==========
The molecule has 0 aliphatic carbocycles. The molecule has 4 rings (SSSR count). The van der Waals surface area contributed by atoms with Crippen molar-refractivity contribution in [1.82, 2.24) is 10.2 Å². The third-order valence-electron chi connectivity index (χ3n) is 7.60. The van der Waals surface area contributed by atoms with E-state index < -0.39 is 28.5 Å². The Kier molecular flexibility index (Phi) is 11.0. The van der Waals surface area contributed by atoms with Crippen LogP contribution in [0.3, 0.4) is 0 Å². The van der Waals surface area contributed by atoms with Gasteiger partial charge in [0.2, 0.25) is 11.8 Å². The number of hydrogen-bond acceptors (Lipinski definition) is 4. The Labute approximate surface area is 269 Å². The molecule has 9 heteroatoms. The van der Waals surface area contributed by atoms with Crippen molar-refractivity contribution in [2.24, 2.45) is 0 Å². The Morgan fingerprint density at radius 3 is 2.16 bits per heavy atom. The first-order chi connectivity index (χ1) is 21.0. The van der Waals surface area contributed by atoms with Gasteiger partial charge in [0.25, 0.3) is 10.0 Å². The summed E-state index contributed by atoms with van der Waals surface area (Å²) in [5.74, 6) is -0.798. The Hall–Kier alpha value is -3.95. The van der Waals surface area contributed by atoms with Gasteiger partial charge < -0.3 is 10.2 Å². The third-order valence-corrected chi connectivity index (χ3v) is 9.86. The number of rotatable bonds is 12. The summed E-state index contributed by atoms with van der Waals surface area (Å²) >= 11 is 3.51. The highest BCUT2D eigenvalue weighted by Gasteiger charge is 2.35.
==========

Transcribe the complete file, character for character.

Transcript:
The molecule has 0 aliphatic carbocycles. The molecule has 4 rings (SSSR count). The van der Waals surface area contributed by atoms with Crippen molar-refractivity contribution in [1.82, 2.24) is 10.2 Å². The third-order valence-electron chi connectivity index (χ3n) is 7.60. The van der Waals surface area contributed by atoms with E-state index < -0.39 is 28.5 Å². The Kier molecular flexibility index (Phi) is 11.0. The van der Waals surface area contributed by atoms with Crippen LogP contribution in [0.3, 0.4) is 0 Å². The van der Waals surface area contributed by atoms with Gasteiger partial charge in [0.2, 0.25) is 11.8 Å². The number of hydrogen-bond acceptors (Lipinski definition) is 4. The Labute approximate surface area is 269 Å². The molecule has 9 heteroatoms. The van der Waals surface area contributed by atoms with Crippen molar-refractivity contribution in [2.24, 2.45) is 0 Å². The Morgan fingerprint density at radius 3 is 2.16 bits per heavy atom. The first-order chi connectivity index (χ1) is 21.0. The van der Waals surface area contributed by atoms with Gasteiger partial charge in [0.25, 0.3) is 10.0 Å². The summed E-state index contributed by atoms with van der Waals surface area (Å²) in [5.74, 6) is -0.798. The Hall–Kier alpha value is -3.95. The van der Waals surface area contributed by atoms with Gasteiger partial charge < -0.3 is 10.2 Å². The third-order valence-corrected chi connectivity index (χ3v) is 9.86. The number of rotatable bonds is 12. The summed E-state index contributed by atoms with van der Waals surface area (Å²) >= 11 is 3.51. The highest BCUT2D eigenvalue weighted by Gasteiger charge is 2.35.